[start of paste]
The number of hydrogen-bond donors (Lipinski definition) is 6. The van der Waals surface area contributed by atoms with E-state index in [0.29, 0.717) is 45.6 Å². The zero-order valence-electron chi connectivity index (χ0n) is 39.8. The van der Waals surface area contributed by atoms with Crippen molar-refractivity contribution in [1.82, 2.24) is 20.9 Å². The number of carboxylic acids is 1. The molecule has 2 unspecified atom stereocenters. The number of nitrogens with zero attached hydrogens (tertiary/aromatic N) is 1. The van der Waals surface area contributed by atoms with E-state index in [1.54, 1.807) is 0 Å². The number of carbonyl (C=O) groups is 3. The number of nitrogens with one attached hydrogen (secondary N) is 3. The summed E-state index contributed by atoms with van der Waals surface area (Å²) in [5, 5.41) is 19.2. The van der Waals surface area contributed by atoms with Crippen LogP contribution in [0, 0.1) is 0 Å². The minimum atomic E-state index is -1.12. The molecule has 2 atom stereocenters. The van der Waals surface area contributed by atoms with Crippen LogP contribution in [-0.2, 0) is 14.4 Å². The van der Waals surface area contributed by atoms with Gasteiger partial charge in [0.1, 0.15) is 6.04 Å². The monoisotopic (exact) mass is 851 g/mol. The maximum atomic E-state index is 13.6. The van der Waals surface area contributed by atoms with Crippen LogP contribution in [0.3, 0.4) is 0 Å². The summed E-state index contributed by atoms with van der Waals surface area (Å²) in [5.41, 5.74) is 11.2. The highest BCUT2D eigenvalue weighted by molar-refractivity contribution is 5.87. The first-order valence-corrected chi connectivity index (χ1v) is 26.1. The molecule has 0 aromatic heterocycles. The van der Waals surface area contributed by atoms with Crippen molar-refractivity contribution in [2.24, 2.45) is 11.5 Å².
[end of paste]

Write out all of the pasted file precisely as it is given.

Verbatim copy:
The number of hydrogen-bond donors (Lipinski definition) is 6. The van der Waals surface area contributed by atoms with E-state index in [0.29, 0.717) is 45.6 Å². The zero-order valence-electron chi connectivity index (χ0n) is 39.8. The van der Waals surface area contributed by atoms with Crippen molar-refractivity contribution in [1.82, 2.24) is 20.9 Å². The number of carboxylic acids is 1. The molecule has 2 unspecified atom stereocenters. The number of nitrogens with zero attached hydrogens (tertiary/aromatic N) is 1. The van der Waals surface area contributed by atoms with E-state index in [1.54, 1.807) is 0 Å². The number of carbonyl (C=O) groups is 3. The number of nitrogens with one attached hydrogen (secondary N) is 3. The summed E-state index contributed by atoms with van der Waals surface area (Å²) in [5, 5.41) is 19.2. The van der Waals surface area contributed by atoms with Crippen LogP contribution in [0, 0.1) is 0 Å². The minimum atomic E-state index is -1.12. The molecule has 2 atom stereocenters. The van der Waals surface area contributed by atoms with Crippen LogP contribution in [-0.2, 0) is 14.4 Å². The van der Waals surface area contributed by atoms with Gasteiger partial charge in [0.1, 0.15) is 6.04 Å². The monoisotopic (exact) mass is 851 g/mol. The maximum atomic E-state index is 13.6. The van der Waals surface area contributed by atoms with Crippen LogP contribution in [0.3, 0.4) is 0 Å². The summed E-state index contributed by atoms with van der Waals surface area (Å²) in [5.41, 5.74) is 11.2. The highest BCUT2D eigenvalue weighted by molar-refractivity contribution is 5.87. The first-order valence-corrected chi connectivity index (χ1v) is 26.1. The molecule has 0 aromatic heterocycles. The van der Waals surface area contributed by atoms with Crippen molar-refractivity contribution in [2.24, 2.45) is 11.5 Å².